- An Intermediate bond- a hydrocarbon connecting chain, either an ester (-CO-) or amide (-HNC-) linkage. The intermediate bond determines the classification of local anesthetic. A Hydrophilic group- a tertiary amine and proton acceptor.

Time of onset

Rapid diffusion through cell membranes and increased potency of LA are due to the greater lipid solubility. For local anesthetics, this increases the action for anesthesia in isolated fibers during in vitro studies, although other factors also play a role in this factor. For example, vasodilating properties may promote systemic absorption. High lipid solubility may impede dispersion throughout tissue fluids and also spreads in neighboring adipose tissues or myelin sheaths. In either case, fewer numbers of molecules reach the neuronal membrane and onset is delayed. Therefore, unlike in vitro studies of isolated fibers, greater lipid solubility generally slows the onset of anesthesia in the clinical setting. Injecting higher concentrations that allow a greater number of molecules to reach the membrane and increases onset can offset this influence (3).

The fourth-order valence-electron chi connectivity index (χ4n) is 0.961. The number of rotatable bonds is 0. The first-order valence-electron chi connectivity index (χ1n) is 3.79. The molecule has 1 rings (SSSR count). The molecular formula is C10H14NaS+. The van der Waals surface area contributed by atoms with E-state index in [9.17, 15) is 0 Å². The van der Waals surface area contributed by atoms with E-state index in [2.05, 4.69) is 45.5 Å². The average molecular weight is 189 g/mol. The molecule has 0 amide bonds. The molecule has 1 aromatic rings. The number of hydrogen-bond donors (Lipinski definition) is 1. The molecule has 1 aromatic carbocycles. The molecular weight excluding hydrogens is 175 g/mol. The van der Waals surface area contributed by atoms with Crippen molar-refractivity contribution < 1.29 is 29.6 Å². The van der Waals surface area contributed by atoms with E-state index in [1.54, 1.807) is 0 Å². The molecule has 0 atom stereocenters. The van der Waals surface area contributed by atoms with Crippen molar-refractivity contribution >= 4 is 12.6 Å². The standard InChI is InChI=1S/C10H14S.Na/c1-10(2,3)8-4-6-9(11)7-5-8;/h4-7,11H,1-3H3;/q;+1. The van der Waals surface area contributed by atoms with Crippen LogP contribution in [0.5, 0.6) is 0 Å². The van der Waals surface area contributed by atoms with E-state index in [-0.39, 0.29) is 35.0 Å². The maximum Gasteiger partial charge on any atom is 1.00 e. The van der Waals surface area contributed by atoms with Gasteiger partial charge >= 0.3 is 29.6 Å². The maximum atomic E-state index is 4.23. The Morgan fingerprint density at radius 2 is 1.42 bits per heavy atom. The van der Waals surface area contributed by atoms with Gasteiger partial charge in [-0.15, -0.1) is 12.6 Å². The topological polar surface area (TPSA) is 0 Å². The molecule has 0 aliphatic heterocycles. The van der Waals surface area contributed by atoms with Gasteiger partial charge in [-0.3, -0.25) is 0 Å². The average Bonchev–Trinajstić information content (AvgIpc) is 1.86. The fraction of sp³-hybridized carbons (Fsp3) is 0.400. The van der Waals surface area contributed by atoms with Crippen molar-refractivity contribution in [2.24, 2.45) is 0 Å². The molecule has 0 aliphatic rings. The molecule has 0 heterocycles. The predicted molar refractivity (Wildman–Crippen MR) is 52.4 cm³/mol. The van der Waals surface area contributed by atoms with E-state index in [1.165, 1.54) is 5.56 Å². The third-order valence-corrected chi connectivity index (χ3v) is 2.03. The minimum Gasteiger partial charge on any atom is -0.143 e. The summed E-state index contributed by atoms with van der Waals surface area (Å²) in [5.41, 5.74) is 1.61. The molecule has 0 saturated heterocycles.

Biotransformation and Excretion of Local Anesthetics

The metabolism of local anesthetics always defers in two ways; either its ester or amide in composition. Examples of esters are cocaine, cholorprocaine, procaine and tetracaine. Examples of amides are bupivacaine, lidocaine, ropivicaine, etidocaine and mepivicaine. Amide local anesthetics are metabolized primarily by microsomal P-450 enzymes in the liver (Ndealkylation and hydroxylation)